Max Grinnell, a student in the School of Social Service Administration and author of the book Images of America: Hyde Park, Illinois, spoke to a crowded room of longtime residents, members of the sociology department, and students at 57th Street Books on Wednesday.
Grinnell's book, a pictorial history of Hyde Park, charts the University' interest in the development of the neighborhood from the founding of the University of Chicago through post-war attempts at urban development.
Grinnell discussed the history of urban renewal in Hyde Park, focusing on subjects that were not fully explored in his book due to page limit and the number of photos required.
"Hyde Park was the site of the first large-scale federal urban renewal project," Grinnell said.
Grinnell spoke about the University's efforts to acquire properties, including a lot north of 57th Street and Ellis Avenue, for the possible expansion of the University hospital, and a suitable site for the power plant that now stands on 61st Street and Blackstone Avenue.
"There was a long interest beginning in 1920 in Harper between 57th and 59th Streets," said Grinnell, "The University wanted it for its proximity to a rail yard for the loading and unloading of coal."
Grinnell described the resistance to development of many area residents. He read a letter dated January 30, 1923 of one angry resident who objected to the influx of black citizens.
"If your plans are carried out, the residents on the street, one after another, will move out," the resident wrote. "The homes will not remain empty, but less desirable tenants will come in, possibly colored in a word, the whole neighborhood will deteriorate."
According to Grinnell, racial tensions and economic concerns often influenced redevelopment plans in the neighborhood. The Southwest Hyde Park Redevelopment Corporation, headed by the University's president and vice president, sparked a controversy in its decision to label a block where St. Claire Drake, a famous black sociologist with a Ph.D. in anthropology from the University, lived a blighted area. The University planned to use a federal urban renewal grant to convert the area to dormitories.
Drake protested the label, claiming that the decision was made because there was "a porch board loose." The case went to the Illinois Supreme Court, which ruled the block a conservation area.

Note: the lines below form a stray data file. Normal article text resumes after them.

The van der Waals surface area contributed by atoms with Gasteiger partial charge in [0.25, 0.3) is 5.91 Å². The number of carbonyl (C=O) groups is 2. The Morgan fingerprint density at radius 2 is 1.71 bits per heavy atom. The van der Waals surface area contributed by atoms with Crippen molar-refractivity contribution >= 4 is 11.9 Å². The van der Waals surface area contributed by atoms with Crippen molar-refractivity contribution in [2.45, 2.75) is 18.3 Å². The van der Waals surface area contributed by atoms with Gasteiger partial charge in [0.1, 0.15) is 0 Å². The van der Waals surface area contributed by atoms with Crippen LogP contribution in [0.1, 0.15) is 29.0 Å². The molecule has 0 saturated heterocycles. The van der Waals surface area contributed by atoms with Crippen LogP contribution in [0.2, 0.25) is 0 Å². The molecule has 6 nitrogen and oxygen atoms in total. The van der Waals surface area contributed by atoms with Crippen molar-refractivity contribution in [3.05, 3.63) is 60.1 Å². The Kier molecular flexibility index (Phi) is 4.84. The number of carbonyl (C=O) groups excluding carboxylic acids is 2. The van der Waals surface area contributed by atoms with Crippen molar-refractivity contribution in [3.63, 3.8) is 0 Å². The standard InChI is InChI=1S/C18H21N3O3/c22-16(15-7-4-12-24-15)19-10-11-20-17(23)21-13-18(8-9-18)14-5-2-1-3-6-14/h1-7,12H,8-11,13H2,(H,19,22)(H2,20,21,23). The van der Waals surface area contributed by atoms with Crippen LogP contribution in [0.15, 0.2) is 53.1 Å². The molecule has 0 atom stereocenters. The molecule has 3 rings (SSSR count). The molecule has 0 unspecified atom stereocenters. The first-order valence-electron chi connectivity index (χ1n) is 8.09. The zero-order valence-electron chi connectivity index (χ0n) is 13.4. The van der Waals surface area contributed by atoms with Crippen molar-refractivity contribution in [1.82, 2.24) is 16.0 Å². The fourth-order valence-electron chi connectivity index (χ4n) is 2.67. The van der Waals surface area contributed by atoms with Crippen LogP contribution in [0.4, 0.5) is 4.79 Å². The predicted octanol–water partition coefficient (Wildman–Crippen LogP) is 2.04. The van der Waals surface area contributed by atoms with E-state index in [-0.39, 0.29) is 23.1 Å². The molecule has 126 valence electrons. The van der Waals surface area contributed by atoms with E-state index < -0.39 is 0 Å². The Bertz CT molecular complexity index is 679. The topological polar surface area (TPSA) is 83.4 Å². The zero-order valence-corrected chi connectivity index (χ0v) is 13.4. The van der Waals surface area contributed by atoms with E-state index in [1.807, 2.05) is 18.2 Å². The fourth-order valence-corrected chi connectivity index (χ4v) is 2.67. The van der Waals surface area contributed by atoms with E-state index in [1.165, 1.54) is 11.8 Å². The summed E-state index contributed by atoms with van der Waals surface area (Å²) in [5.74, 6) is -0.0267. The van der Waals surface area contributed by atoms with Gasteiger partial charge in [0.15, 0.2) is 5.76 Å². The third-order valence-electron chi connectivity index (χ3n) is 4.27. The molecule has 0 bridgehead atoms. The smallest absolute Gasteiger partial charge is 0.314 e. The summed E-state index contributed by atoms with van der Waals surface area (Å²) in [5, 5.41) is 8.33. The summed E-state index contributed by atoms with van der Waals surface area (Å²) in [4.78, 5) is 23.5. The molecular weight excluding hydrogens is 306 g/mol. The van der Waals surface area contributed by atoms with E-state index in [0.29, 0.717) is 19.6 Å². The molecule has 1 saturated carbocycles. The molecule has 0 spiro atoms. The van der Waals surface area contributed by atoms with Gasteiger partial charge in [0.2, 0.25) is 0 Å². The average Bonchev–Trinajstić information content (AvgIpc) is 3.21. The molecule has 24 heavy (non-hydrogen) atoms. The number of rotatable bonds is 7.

Grinnell also mentioned several tidbits of Hyde Park history that did not go into the book. During the late '60s, the University purchased 28 properties in Hyde Park in hopes of creating a new community named "University City."
The University City plan included renaming the railroad station University City Station, and forming a University City little league and other community youth groups. The plan included an express highway across the Midway, through 61st Street.
Grinnell recounted efforts of the Hyde Park Kenwood Urban Renewal Committee to redevelop 55th Street, a commercial center of the Hyde Park community during the late '50s. The shops and clubs included a major jazz club called the Beehive where jazz legend Charlie Parker played briefly.
Many residents among the 50 that Grinnell interviewed considered the bars and clubs of 55th Street west of the railroad tracks seedy establishments.
Others bemoaned the loss of arts establishments such as the Beehive. Another building, located at the site Harper Court stands now on at 53rd and Harper, was an artist colony for such literary notables as Theodore Drieser, Carl Sandburg, and Sherwood Anderson. The Compass Players, the campus improv comedy group that became The Second City, used to perform at a space demolished in order to build the 55th Street fire station.
"The artist colony was maybe what Greenwich village was 50 years ago." Grinnell said.
Grinnell collected photographs from the University of Chicago's Special Collections department and the Harold Washington Library, as well as longtime Hyde Park residents and employees of the University.
Grinnell's project represents a year's worth of research.
Grinnell, who studied history and geography in the College, became interested in Hyde Park social history while talking with locals who attended the Sinai temple on 54th Street and South Shore Drive, a synagogue demolished after 1998. Many of the residents were critical of the University's actions over the last 50 years.
Grinnell is planning to use the interviews collected over the course of his research in an oral history project. He is also hoping to draw a map of land-use from 1960 to 2000. "There are only land use maps until 1950," he said.
Grinnell hopes his history will give an unbiased account of the urban development of Hyde Park.
"I wanted to show the broad range of opinions both about the urban renewal project and the University of Chicago's actions," Grinnell said. "I think any observer would say that without the vigorous efforts of the University of Chicago, there might have been serious problems in Hyde Park"
Images of America: Hyde Park, Illinois is sold out from the University Bookstore, but 57th Street Books has recently received a new shipment of copies.